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    Floating Production Units

    There is a fairly numerous type of vessels, barges and other units used for production of oil and gas around the world that doesn't have their own thread on CVF.
    This consist of the following main types:

    - Floating Production, Storage and Off-loading (FPSO): Most are converted tankers of various sizes, from VLCC to Handysize, but there are more and more purpose-built FPSOs in use around the world.

    - Floating Storage and Off-loading (FSO): Similar, but without Processing Equipment on board. (Stabilized Crude Oil is received from other sources)

    - Mobile Offshore Production Units (MOPU): Can be floating or bottom supported, usually old Drilling rigs. No storage capacity.

    Of late we also have;
    - Floating LNG Processing, Storage and Off-loading Units (LNG FPSO): These are large purpose-built units under construction, or being planned. To be used off Australia, among other places.

    Another fairly new development is;
    - Floating LNG Storage and Re-gasification Units (FSRU): This is mostly converted large LNG Carriers, fitted with a re-gasification plant and permanently moored close to shore.
    They receive LNG from Gas Carriers, store it in liquid form and deliver it as Gas into the local network as and when required.

    The very latest is Very Large Gas Carries (VLGC) that is also equipped with a re-gasification plant to use gas as fuel (not just boil-off) and deliver the cargo in gas form at destination.

    To kick off this thread I'll present the FPSO Petrobras 58 (p-58) presently under conversion at Keppel Shipyard, Tuas, Singapore:


    PS> Some such units has been featured on CVF, but under various threads.
    Last edited by ombugge; July 29th, 2011, 08:44.

    #2
    Re: Floating Production Units

    FPSO P-58 as seen at Keppel Shipyard, Tuas, Singapore, 27. July, 2011

    Starting from the stern:

    The propeller and rudder is still in place, but I don't know if that will still be the case once installed on location off Brazil. (Some earlier FPSO for Brasil has been towed, some have sailed under own power)

    Since this FPSO is slighted to stay on location for 15-20 years without going to docking all inlets and outlets below water has to be have external flanges installed:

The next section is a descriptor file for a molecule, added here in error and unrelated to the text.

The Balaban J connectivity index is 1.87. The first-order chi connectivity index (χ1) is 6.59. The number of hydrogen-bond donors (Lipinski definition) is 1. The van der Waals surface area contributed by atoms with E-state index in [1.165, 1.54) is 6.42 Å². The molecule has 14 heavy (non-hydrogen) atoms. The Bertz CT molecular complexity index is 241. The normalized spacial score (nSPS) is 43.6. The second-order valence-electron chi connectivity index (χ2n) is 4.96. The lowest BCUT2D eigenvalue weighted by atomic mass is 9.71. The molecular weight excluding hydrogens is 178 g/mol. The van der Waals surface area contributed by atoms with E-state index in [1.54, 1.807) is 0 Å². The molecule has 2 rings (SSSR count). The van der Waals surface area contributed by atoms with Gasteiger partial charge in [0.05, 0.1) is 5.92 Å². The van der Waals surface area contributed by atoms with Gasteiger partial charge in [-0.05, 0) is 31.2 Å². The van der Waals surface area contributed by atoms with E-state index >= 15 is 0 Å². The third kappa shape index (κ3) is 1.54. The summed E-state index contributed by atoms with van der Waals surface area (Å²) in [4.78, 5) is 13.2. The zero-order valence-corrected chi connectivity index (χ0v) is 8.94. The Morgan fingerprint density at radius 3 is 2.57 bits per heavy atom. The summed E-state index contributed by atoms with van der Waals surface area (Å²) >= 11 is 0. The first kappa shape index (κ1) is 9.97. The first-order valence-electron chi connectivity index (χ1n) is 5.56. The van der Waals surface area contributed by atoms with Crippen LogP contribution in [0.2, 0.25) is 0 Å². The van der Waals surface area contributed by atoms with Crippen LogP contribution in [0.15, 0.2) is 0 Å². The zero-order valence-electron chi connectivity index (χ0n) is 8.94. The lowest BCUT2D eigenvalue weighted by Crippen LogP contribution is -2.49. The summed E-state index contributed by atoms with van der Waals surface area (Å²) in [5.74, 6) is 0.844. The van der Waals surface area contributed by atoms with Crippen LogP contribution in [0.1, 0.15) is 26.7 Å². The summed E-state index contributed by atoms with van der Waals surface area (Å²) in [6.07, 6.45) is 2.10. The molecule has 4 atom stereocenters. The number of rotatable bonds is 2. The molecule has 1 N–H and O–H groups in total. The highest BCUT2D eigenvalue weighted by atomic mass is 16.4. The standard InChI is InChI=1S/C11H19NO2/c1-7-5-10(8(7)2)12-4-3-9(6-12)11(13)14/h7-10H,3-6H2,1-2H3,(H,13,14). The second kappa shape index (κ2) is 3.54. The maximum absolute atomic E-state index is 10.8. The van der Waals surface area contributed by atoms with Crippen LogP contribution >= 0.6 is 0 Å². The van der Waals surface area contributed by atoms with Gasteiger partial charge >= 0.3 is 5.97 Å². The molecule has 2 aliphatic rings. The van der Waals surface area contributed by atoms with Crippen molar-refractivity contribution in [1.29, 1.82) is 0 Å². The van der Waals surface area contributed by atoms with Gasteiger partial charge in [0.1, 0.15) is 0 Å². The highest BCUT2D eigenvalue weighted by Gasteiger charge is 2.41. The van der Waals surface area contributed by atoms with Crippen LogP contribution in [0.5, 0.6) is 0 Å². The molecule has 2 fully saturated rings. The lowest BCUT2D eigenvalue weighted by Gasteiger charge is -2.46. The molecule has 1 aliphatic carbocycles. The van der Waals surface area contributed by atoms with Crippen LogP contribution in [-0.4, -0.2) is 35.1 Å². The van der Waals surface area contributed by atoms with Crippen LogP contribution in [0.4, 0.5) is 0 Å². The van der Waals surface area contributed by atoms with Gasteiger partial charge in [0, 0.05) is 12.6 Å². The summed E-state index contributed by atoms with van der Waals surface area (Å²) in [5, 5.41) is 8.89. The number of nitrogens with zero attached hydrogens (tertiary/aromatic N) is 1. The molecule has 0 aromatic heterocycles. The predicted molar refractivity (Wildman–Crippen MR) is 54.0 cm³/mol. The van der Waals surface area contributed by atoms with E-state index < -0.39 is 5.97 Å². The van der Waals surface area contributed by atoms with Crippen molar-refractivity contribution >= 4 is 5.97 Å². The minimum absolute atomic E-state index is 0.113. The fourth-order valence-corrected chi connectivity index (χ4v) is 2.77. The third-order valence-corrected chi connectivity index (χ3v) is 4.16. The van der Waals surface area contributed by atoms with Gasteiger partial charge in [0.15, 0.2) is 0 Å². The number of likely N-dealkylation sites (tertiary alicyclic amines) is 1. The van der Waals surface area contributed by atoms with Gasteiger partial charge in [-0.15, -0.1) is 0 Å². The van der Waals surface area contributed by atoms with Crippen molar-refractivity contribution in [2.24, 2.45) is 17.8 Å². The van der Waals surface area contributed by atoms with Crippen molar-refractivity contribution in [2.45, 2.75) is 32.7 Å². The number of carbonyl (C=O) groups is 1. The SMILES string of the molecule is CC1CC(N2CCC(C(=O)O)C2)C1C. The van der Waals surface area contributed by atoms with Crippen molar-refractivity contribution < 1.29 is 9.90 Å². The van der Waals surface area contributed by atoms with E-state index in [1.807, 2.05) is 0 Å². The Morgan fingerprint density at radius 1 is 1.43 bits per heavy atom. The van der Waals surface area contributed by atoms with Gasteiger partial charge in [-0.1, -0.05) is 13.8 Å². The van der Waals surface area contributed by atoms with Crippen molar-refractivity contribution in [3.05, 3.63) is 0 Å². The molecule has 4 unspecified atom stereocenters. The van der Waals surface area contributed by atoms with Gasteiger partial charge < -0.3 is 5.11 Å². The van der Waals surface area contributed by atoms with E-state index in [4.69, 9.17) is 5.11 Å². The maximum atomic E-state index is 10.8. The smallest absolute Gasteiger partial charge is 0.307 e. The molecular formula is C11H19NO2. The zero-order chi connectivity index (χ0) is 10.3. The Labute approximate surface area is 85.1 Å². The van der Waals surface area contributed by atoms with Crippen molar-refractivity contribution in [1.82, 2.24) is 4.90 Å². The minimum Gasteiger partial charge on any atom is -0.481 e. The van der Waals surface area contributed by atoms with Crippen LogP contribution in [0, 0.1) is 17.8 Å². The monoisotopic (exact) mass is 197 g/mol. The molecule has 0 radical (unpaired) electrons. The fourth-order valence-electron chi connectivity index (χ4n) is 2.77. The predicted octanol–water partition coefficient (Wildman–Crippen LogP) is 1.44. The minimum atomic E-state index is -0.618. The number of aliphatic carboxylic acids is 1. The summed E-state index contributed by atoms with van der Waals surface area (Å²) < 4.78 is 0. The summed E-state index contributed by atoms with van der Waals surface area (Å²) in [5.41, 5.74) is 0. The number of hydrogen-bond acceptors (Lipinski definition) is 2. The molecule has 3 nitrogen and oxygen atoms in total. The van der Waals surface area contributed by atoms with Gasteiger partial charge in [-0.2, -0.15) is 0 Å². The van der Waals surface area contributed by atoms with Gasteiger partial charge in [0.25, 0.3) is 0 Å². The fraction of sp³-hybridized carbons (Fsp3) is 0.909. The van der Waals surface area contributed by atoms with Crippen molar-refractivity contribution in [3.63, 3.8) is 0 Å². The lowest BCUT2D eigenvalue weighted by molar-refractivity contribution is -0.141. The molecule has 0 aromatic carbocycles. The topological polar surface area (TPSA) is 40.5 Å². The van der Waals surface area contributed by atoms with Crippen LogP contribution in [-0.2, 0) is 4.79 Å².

This so that Divers can install blanks to enable the inboard valves to be removed for inspection, repairs or replacement.

    Comment


      #3
      Re: Floating Production Units

      View along Stbd. side with the aft Mooring Connection Gallery:


      Dump pipes on Stbd. side:

      These leads processed water overboard after treatment by Hydro Cyclones and/or Oily Water Separators.
      (The processing equipment will only be installed once at Keppel's yard in Brasil)

      Access ladder on Stbd. side:

      Any tanker-men among the CVF members and guests will be able to guess the DWT of this FPSO from the Draft Marks and Load Line.
      Last edited by ombugge; July 29th, 2011, 09:01.

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        #4
        Re: Floating Production Units

        Fwrd. Mooring Connection Gallery:



        This FPSO will be anchored with 4 x 7 combined Chain/Composite Rope mooring legs, attached to 28 Torpedo Anchors in very deep water off Brasil.

        Comment


          #5
          Re: Floating Production Units

          Bow view:


          Port bow Mooring Connection Gallery:

          Comment


            #6
            Re: Floating Production Units

            Riser Gallery on Port side:

            I gave up counting the number of Raiser Slots available.

            Superstructure, Helideck and Aft Mooring Connection Gallery:

            She was in the process of being moved at time of shooting these pictures.

            PS> Raisers are flexible connection hoses between the FPSO and the various manifolds and well head templates on the seabed. Some carry production fluid from the wells, others are used for gas re-injection or export, water injection and umbilicals used to control the various seabed functions. (A complex network)

            Comment


              #7
              Re: Floating Production Units

              P-58 was not the only FPSO / FSO at the shipyard that day.

              Here is an older FSO unit in for repair and/or upgrading:


              Another FSO being moved around within the yard:


              Yet one more FSO:

              Comment


                #8
                Re: Floating Production Units

                Another FPSO being prepared for service in Brasil:


                An FPSO with turret mooring being converted for SBM Ltd. Monaco:


                Note: Every FPSO is purpose equipped for a specific Oil and Gas Field, based on the quantity of oil, gas, water and solids that is expected in the production fluid, whether re-injection, gas lift or gas export and water injection is planned on that specific field.
                The mooring system to be used is dependent on the worst case environmental conditions and water depth on the specific location and whether the unit is dis-connectable, or has to stay on location in ANY condition that may be experienced there.

                Sounds difficult??? No, it is mostly common sense applied.
                Last edited by ombugge; July 29th, 2011, 09:38.

                Comment